By late 2006, the northern economy and infrastructure had broken down. The northern rebels were split into a coalition of factions. They were only really united when it came to dealing with the government in the south. As a result, the water and electricity systems fell apart in the north, mainly due to lack of maintenance and looting of facilities. There was no government in the north to guarantee the safety of water and electricity facilities, or the staff that runs them, so little was done. President Gbagbo knew this and believed that if he could get the 4,000 French and 7,000 African peacekeepers out of the country he could invade and conquer the north and reunite the country. ECOWAS (Economic Community of West African States), which supplied most of the African peacekeepers, was opposed to that, as they saw Gbagbo as a corrupt despot and the cause of most of the trouble in Ivory Coast. But ECOWAS and the French had to agree to remove Gbagbo and run the country until elections could be held. This would be very difficult, for Gbagbo had followers who would fight. Gbagbo's basic position, which caused the civil war, was that most of the people in the north, because they were emigrants or the children of emigrants, were not really citizens of Ivory Coast and should leave. There's one major problem with this. The Ivory Coast armed forces and pro-Gbagbo militias in the south were not strong enough to toss out the peacekeepers. And then there's the cost issue. Maintaining 11,000 peacekeepers was expensive. France and the African nations was getting tired of paying for it. Everyone wanted the situation to be resolved peacefully but Gbagbo had made "expulsion of the foreigners" really popular in the south. And the "foreigners" in the north were not willing to go. 

Gbagbo, under pressure from the UN, eventually signed a power sharing deal in early 2007. This was to allow the economy to rebuild and national elections to be held. Despite the peace agreement the most important steps were never completed. The army and rebel militias were not reduced in size and integrated, as per the peace deal. Both sides had less than a year to do this, as well as decide who, in the north, was a citizen (and eligible to vote) and who was not, then hold new elections. The issue of which migrants were citizens is what sparked the civil war in 2002 and, in theory, the peace deal should make many migrants, or descendants of migrants, voters and those voters might be sufficient to get the pro-government, and Christian dominated, party out of power. The north is mainly Moslem. Five years of conflict had done much damage to the economy and infrastructure. Unemployment was about 50 percent and there were still 700,000 internal refugees.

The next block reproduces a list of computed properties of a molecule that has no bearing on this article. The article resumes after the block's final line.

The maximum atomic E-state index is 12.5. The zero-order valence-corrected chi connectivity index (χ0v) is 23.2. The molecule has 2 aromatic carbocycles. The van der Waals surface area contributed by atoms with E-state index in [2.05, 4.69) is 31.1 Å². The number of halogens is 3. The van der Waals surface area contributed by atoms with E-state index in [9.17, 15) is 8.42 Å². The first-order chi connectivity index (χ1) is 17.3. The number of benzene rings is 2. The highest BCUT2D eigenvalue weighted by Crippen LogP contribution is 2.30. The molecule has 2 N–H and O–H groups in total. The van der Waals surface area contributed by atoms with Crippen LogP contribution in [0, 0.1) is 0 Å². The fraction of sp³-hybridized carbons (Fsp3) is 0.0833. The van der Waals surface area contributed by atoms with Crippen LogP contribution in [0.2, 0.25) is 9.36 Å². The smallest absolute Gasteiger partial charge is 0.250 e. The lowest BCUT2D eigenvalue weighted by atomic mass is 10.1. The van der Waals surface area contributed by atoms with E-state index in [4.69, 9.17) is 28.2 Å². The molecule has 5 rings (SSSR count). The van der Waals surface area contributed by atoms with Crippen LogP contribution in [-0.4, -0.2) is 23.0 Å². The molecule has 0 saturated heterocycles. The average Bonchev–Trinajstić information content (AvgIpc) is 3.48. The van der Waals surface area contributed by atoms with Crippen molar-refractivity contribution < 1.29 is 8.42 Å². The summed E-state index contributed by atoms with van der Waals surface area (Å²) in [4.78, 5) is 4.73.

It's all about money. For decades migrants from neighboring countries were allowed in to help with the booming cocoa business. But when growth in the cocoa industry stalled (and competition from Ghana and Indonesia increased), the Christian southerners sought to expel many of the Moslem migrants in the north. Fighting broke out in 2002, but neither side was strong enough to prevail. That was the situation until last year, when northern forces moved south and deposed Gbagbo by force.

Gbagbo supporters remained organized and served as the official political opposition. But the government believed the southerners were planning a coup or revolution and last month arrests of important southern politicians (who were Gbagbo supporters) began. The arrests continued this month and now we have armed violence returning in the south. There was some violence last month, and it has continued into September.

Gbagbo himself is still imprisoned (in the Netherlands) and waiting prosecution by the International Criminal Court for crimes against humanity.

September 25, 2012: The Ghana border was closed again, after having been opened the day before.

September 21, 2012:  Several attacks on soldiers and police near the Ghana border left ten dead (seven of them attackers). The attackers were believed to be supporters of former president Gbagbo and operating from bases across the border in Ghana. In response to this violence the Ghana border crossings were closed.

September 13, 2012: All pro-Gbagbo newspapers have been shut down. The government accuses these news outlets of advocating a resumption of the civil war.